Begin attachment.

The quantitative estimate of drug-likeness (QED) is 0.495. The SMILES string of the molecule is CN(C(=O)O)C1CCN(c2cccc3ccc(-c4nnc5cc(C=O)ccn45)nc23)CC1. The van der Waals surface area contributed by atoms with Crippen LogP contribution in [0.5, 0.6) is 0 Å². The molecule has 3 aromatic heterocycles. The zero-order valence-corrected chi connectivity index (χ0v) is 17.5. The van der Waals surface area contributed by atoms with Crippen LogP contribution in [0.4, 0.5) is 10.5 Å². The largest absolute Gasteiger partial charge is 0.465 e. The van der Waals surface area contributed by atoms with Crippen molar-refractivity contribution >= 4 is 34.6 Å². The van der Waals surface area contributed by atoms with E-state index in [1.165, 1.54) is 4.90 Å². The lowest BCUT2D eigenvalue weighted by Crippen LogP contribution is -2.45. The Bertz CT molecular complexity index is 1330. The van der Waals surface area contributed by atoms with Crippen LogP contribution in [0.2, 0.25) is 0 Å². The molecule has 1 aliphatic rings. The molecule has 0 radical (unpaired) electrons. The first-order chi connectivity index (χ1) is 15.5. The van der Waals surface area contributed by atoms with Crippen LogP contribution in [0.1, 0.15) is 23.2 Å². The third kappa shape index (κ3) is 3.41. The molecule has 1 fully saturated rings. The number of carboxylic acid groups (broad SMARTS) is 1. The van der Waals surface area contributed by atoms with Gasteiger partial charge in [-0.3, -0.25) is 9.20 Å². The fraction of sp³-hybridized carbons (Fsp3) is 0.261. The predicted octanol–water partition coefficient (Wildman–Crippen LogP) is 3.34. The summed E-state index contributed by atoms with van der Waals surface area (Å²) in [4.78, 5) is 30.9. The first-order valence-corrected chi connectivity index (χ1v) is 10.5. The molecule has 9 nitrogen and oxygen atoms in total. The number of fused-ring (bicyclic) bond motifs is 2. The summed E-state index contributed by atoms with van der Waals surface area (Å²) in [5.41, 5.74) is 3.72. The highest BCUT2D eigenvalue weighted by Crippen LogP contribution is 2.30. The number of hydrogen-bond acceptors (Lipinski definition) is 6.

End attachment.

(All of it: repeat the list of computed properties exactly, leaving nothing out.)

The quantitative estimate of drug-likeness (QED) is 0.495. The SMILES string of the molecule is CN(C(=O)O)C1CCN(c2cccc3ccc(-c4nnc5cc(C=O)ccn45)nc23)CC1. The van der Waals surface area contributed by atoms with Crippen LogP contribution in [0.5, 0.6) is 0 Å². The molecule has 3 aromatic heterocycles. The zero-order valence-corrected chi connectivity index (χ0v) is 17.5. The van der Waals surface area contributed by atoms with Crippen LogP contribution in [0.4, 0.5) is 10.5 Å². The largest absolute Gasteiger partial charge is 0.465 e. The van der Waals surface area contributed by atoms with Crippen molar-refractivity contribution >= 4 is 34.6 Å². The van der Waals surface area contributed by atoms with E-state index in [1.165, 1.54) is 4.90 Å². The lowest BCUT2D eigenvalue weighted by Crippen LogP contribution is -2.45. The Bertz CT molecular complexity index is 1330. The van der Waals surface area contributed by atoms with Crippen LogP contribution in [0.2, 0.25) is 0 Å². The molecule has 1 aliphatic rings. The molecule has 0 radical (unpaired) electrons. The first-order chi connectivity index (χ1) is 15.5. The van der Waals surface area contributed by atoms with Crippen LogP contribution in [0.1, 0.15) is 23.2 Å². The third kappa shape index (κ3) is 3.41. The molecule has 1 fully saturated rings. The number of carboxylic acid groups (broad SMARTS) is 1. The van der Waals surface area contributed by atoms with Gasteiger partial charge in [-0.3, -0.25) is 9.20 Å². The fraction of sp³-hybridized carbons (Fsp3) is 0.261. The predicted octanol–water partition coefficient (Wildman–Crippen LogP) is 3.34. The summed E-state index contributed by atoms with van der Waals surface area (Å²) in [4.78, 5) is 30.9. The first-order valence-corrected chi connectivity index (χ1v) is 10.5. The molecule has 9 nitrogen and oxygen atoms in total. The number of fused-ring (bicyclic) bond motifs is 2. The summed E-state index contributed by atoms with van der Waals surface area (Å²) in [5.41, 5.74) is 3.72. The highest BCUT2D eigenvalue weighted by Crippen LogP contribution is 2.30. The number of hydrogen-bond acceptors (Lipinski definition) is 6.